The Volokh Conspiracy

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Bail Reform in Chicago Appears to Have Increased Crime

A reanalysis of data from the Cook County courts suggests that as more defendants were released before trial, more crimes resulted


In a study posted on SSRN today, my colleague Professor Richard Fowles and I explore the public safety implications of recent Cook County bail reforms.  We review the Cook County Chief Judge's study of these reforms, which sanguinely asserted that as more defendants were released pretrial no additional crimes resulted.  We believe that, properly assessed, the study's own data suggests a significant increase in crimes as a result of the changes.  Our conclusions may have broader implications about the public safety dangers of bail reform.

Bail reform issues have recently been in the news across the country. Reformers and their critics have argued about the need to make the nation's pretrial release procedures fairer while at the same time protecting the public from crimes by defendants released while awaiting trial. Reformers have argued that traditional cash bail requirements for pretrial release needlessly incarcerate many indigent individuals merely because they are unable to raise the required sums. In light of that widely accepted criticism, many jurisdictions have experimented with new procedures that reduce the use of cash bail as a requirement for a defendant's release and, more broadly, that release more defendants before trial.

Bail reform critics have responded that the expanded release of defendants produces additional crimes. For example, in New York, more generous pretrial release procedures have been blamed for an upsurge in crime at the beginning of this year. As bail reform measures continue to spread across the country, debates about effects on public safety will likely be at the forefront as such reforms are considered.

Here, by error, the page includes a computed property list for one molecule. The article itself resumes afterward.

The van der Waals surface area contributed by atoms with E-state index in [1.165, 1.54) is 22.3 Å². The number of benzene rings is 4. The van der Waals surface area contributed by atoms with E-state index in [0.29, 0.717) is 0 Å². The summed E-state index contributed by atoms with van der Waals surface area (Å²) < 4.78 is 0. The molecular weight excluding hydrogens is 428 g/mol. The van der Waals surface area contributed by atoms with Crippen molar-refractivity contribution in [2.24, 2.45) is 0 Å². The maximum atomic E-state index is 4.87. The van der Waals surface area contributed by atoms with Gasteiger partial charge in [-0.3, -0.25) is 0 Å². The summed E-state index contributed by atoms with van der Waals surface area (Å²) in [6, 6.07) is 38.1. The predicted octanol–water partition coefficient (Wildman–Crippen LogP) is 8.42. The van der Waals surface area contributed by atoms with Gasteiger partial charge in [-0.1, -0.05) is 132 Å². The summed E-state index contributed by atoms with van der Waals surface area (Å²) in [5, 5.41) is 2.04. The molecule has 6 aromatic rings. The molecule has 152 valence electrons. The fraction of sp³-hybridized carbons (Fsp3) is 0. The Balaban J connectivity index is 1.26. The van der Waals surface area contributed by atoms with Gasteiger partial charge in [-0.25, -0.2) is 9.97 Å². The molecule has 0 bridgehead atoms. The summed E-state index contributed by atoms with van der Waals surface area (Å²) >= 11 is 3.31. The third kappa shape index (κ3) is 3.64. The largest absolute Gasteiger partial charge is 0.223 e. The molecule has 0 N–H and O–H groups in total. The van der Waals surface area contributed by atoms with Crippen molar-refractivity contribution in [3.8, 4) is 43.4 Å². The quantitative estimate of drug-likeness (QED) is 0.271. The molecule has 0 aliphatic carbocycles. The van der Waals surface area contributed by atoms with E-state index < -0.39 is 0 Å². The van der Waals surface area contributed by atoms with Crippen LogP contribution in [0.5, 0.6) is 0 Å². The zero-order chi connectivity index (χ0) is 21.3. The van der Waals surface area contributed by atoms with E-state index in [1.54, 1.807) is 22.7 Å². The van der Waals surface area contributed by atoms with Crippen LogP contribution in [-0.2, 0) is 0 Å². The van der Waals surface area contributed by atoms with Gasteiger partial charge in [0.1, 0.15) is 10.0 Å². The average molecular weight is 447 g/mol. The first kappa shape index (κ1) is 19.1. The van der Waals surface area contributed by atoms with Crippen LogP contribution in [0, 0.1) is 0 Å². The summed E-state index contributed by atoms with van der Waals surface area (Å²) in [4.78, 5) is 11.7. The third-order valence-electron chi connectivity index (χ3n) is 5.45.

We tend to agree with critics of cash bail, who argue it is not the best means for regulating pretrial release.  But the broader question of how many defendants can safely be released pretrial is the critical one.  One opportunity to empirically assess these public safety issues has recently developed in one of the nation's largest trial court systems: The Circuit Court of Cook County, Illinois (which includes Chicago). On September 18, 2017, the Chief Judge of the Cook County Circuit Court (Judge Timothy Evans) implemented sweeping bail reforms by issuing an order, which was designed to reduce reliance on money bail and, more important, increase pretrial releases in Cook County courts. A year-and-a-half later, Chief Judge Evans reviewed the results of these new procedures and published a study entitled "Bail Reform in Cook County." The Bail Reform Study trumpets the fact that the new bail reforms led to a significant increase in the percentage of defendants who were released pretrial—from about 72% of all defendants to about 81% of all defendants. And the Study also argues that this increase in pretrial releases was accompanied by "considerable stability" in the "community safety rate" of the releases. Specifically, the Study claims that the new, more generous release procedures did not increase crime, stating that "[i]t should be noted that the increase in pretrial release has not led to an increase in crime" and that "bail reform has not led to an increase in violent crime in Chicago."

Such research designed to develop empirical evidence on the effect of new judicial practices is commendable. And yet, it is obviously important that any "reform" measure be a genuine improvement. Only if an empirical study reports what has happened after a change in judicial procedures can the desirability of the reform measure be fully assessed.

Professor Fowles and I have teamed up in the past, including conducting empirical research on the 2016 Chicago homicide spike (which we believe can be attributed to an "ACLU effect") and on Miranda's harmful effects on crime clearance rates.  Having closely reviewed the Study, we disagree with its upbeat conclusions regarding public safety after changes to pretrial release procedures.